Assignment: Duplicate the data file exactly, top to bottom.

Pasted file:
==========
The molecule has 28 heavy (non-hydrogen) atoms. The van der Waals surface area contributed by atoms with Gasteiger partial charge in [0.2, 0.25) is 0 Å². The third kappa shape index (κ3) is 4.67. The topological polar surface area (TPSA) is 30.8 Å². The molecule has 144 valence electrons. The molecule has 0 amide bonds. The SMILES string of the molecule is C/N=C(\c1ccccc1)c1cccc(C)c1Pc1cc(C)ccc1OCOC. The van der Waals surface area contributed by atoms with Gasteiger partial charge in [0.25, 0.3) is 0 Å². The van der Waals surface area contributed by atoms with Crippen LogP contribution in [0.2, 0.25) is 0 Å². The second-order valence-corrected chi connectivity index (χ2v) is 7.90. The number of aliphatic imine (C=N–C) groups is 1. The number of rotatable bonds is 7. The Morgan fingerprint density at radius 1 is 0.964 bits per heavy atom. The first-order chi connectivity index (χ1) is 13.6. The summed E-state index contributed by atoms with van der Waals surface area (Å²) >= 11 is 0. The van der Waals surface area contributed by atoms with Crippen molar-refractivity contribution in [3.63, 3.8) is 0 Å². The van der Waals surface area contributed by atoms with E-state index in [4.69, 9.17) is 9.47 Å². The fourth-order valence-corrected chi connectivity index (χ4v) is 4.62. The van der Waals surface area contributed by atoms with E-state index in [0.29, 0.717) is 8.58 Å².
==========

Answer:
The molecule has 28 heavy (non-hydrogen) atoms. The van der Waals surface area contributed by atoms with Gasteiger partial charge in [0.2, 0.25) is 0 Å². The third kappa shape index (κ3) is 4.67. The topological polar surface area (TPSA) is 30.8 Å². The molecule has 144 valence electrons. The molecule has 0 amide bonds. The SMILES string of the molecule is C/N=C(\c1ccccc1)c1cccc(C)c1Pc1cc(C)ccc1OCOC. The van der Waals surface area contributed by atoms with Gasteiger partial charge in [0.25, 0.3) is 0 Å². The van der Waals surface area contributed by atoms with Crippen LogP contribution in [0.2, 0.25) is 0 Å². The second-order valence-corrected chi connectivity index (χ2v) is 7.90. The number of aliphatic imine (C=N–C) groups is 1. The number of rotatable bonds is 7. The Morgan fingerprint density at radius 1 is 0.964 bits per heavy atom. The first-order chi connectivity index (χ1) is 13.6. The summed E-state index contributed by atoms with van der Waals surface area (Å²) >= 11 is 0. The van der Waals surface area contributed by atoms with Crippen molar-refractivity contribution in [3.63, 3.8) is 0 Å². The van der Waals surface area contributed by atoms with E-state index in [4.69, 9.17) is 9.47 Å². The fourth-order valence-corrected chi connectivity index (χ4v) is 4.62. The van der Waals surface area contributed by atoms with E-state index in [0.29, 0.717) is 8.58 Å².